Posts Tagged ‘Black Mountain’

Thursday, January 21, 2021

Good conditions for short hikes

Black MountainEditor’s note: This first appeared Jan. 14 in Mike’s weekly “Backcountry Journal” newsletter. Click here to sign up.

It’s been a mild and dry winter so far in the Adirondacks, so when I headed to the Lake George region on a recent Sunday for a hike, I suspected I wouldn’t need snowshoes.

Instead, I grabbed my microspikes for the 5-mile round trip up Black Mountain, located on the eastern side of the lake. As it turned out, that was the right choice. The trail was hard-packed and the base was fairly thin and very icy at times.

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Tuesday, October 7, 2014

Recent Adirondack Search and Rescue Incidents

The Forest Ranger Search and Rescue Report below is issued intermittently by DEC and is not a comprehensive list of all emergencies in the back-country, these are only a few of those recently reported by DEC.

The events reported below are reminders that wilderness conditions can change suddenly and accidents happen. Hikers and campers should check up-to-date forecasts before entering the backcountry and always carry a flashlight, first aid kit, map and compass, extra food, plenty of water and clothing. Be prepared to spend an unplanned night in the woods and always inform others of your itinerary.

The Adirondack Almanack reports the most current outdoor conditions on Thursday evenings.  On Friday mornings, John Warren’s reports the latest outdoor conditions on WSLP (93.3) and on the stations of North Country Public Radio.  To subscribe to the weekly conditions podcast.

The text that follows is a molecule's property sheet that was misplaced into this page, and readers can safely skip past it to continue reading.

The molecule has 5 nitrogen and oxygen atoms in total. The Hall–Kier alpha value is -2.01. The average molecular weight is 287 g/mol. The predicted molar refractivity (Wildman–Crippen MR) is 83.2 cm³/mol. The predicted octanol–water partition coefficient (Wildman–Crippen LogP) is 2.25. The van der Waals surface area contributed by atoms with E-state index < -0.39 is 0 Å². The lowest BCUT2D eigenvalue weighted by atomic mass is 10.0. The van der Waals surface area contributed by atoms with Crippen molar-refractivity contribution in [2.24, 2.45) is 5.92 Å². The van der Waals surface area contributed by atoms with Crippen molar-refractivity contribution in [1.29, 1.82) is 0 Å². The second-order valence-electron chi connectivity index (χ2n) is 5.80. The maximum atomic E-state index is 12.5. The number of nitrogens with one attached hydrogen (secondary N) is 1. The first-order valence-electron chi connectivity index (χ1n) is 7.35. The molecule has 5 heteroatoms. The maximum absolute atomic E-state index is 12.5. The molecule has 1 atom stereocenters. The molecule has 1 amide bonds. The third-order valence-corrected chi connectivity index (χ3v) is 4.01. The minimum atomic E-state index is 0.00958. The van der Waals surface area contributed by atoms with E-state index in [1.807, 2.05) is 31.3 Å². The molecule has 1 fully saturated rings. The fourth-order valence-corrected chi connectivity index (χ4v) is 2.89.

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Wednesday, April 14, 2010

Alan Wechsler: Suggested Hikes For Mud Season

It was T.S. Eliot who wrote “April is the cruellest month.” He also wrote, in his epic poem “The Waste Lands”: “I will show you fear in a handful of dust.”

Substitute “mud” for “dust,” and Eliot might have been talking about the Adirondacks after the snow melts (although, you want to talk about cruel, let’s talk black flies …but that’s a subject for another post).

Anyway, as we reach the spring mud season, and the state Department of Environmental Conservation issues its annual “please don’t hike on muddy High Peaks trails” request, may we suggest a few dryer alternatives?

For starters, cast your eyes southward. The Lake George region, which gets much less snowfall than other areas in the park, is also one of the first places to warm up in the spring. There’s enough hikes there to last a full season, but we can easily recommend a few: » Continue Reading.